Criminal Justice and Criminology Research Methods, 3rd Edition, is an accessible and engaging text that offers balanced coverage of a full range of contemporary research methods.
Filled with gritty criminal justice and criminology examples including policing, corrections, evaluation research, forensics, feminist studies, juvenile justice, crime theory, and criminal justice theory, this new edition demonstrates how research is relevant to the field and what tools are needed to actually conduct that research. Kraska, Brent, and Neuman write in a pedagogically friendly style yet without sacrificing rigor, offering balanced coverage of qualitative, quantitative, and mixed methods. With its exploration of the thinking behind science and its cutting-edge content, the text goes beyond the nuts and bolts to teach students how to competently critique as well as create research-based knowledge.
Suitable for undergraduate and early graduate students in US and global Criminology, Criminal Justice, and Justice Studies programs, as well as for senior scholars concerned with incorporating the latest mixed-methods approaches into their research.
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Pete Kraska, Ph.D. is a professor in the School of Justice Studies. He has distinguished himself as a leading scholar in the areas of police and criminal justice militarization, criminal justice theory, and mixed methods research. He has published seven books including Criminal Justice and Criminology Research Methods, Theorizing Criminal Justice: Eight Essential Orientations, and Militarizing The American Criminal Justice System: The Changing Roles of the Armed Forces and Police. Dr. Kraska's research has also been published in a number of leading journals, including the British Journal of Criminology, Social Problems, Justice Quarterly, and Policing and Society. Dr. Kraska's work has received national and international recognition. He is frequently asked to present his research and findings to academic and policy audiences, including most recently testifying for the U.S. Senate on police militarization. His work has also been featured in media outlets such as 60 Minutes, The Economist, Washington Post, BBC, New York Times, Wall Street Journal, Huffington Post, National Public Radio, and PBS News Hour.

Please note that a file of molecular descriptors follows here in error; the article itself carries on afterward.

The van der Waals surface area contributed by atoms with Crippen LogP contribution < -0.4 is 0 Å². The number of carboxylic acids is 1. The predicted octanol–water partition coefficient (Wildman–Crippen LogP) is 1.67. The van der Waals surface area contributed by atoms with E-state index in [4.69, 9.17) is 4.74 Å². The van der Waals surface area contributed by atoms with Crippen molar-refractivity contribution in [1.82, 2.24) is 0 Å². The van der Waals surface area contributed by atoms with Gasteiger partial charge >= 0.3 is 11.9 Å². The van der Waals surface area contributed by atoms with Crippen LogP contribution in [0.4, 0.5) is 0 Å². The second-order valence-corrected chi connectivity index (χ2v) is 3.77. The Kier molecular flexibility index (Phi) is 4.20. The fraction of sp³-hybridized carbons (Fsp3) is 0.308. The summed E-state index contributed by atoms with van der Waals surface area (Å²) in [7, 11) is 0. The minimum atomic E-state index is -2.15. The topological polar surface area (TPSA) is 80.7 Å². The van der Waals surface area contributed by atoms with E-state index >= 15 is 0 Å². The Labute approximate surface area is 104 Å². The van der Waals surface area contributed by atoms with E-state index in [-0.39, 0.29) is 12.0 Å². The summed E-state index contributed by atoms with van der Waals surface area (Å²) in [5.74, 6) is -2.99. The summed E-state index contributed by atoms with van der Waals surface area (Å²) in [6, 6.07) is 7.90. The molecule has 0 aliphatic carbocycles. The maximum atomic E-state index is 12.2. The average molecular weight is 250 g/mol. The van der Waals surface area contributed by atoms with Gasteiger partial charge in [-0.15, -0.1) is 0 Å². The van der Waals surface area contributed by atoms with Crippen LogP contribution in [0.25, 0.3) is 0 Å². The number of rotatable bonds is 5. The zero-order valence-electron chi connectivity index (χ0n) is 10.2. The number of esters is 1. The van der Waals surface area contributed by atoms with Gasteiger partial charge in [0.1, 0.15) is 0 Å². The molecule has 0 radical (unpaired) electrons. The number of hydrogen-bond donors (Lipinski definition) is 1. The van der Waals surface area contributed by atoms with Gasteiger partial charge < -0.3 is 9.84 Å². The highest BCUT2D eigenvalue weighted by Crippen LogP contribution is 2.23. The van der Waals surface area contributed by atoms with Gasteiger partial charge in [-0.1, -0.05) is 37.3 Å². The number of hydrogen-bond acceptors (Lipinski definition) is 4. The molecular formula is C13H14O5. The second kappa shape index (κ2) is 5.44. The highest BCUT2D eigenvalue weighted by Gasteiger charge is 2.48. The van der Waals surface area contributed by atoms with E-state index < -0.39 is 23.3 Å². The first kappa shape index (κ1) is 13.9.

John James Brent, Ph.D. is an Assistant Professor in the School of Justice Studies at Eastern Kentucky University. He holds a Ph.D in Criminology from the University Delaware. His interests focus on: the cultural and structural dynamics of crime and crime-control; how institutions create and perpetuate inequalities; building a theoretical foundation for criminal justice theory; and how individuals are disciplined and punished.
W. Lawrence Neuman, Ph.D., is a Professor Emeritus of Sociology at the University of Wisconsin, Whitewater. He has authored a number of methodological textbooks and published articles in leading academic journals covering a host of social, political, international, and cultural issues. His work has attracted funding from various grants, leading him to being awarded the Outstanding Researcher Award at his institution, and earning him the University of Wisconsin-System Teaching Fellow Award.
Part 1: Disciplinary, Theoretical, and Philosophical Foundations
Chapter 1: Criminal Justice And Criminology Research: Mapping the Terrain
Chapter 2: The Nature of Science and Research
Chapter 3: Philosophical and Theoretical Foundations
Part 2: Considerations in Research Preparation
Chapter 4: The Ethics of Crime and Justice Research
Chapter 5: Research Design and Measurement
Chapter 6: Sampling in Crime and Justice Research
Part Three: Quantitative Data Collection and Analysis
Chapter 7: Experimental and Quasi-Experimental Crime and Justice Research
Chapter 8: Survey and Interview Methods
Chapter 9: Nonreactive Research: Content and Secondary Data Analysis
Chapter 10: Analysis of Quantitative Data
Part Four: Qualitative and Mixed Methods Research
Chapter 11: Qualitative Research and Analysis
Chapter 12: Ethnographic Field Research and Qualitative Interviews
Chapter 13: Content Analysis, Historical Research, and Mixed Methods
Chapter 14: Writing and Presenting Research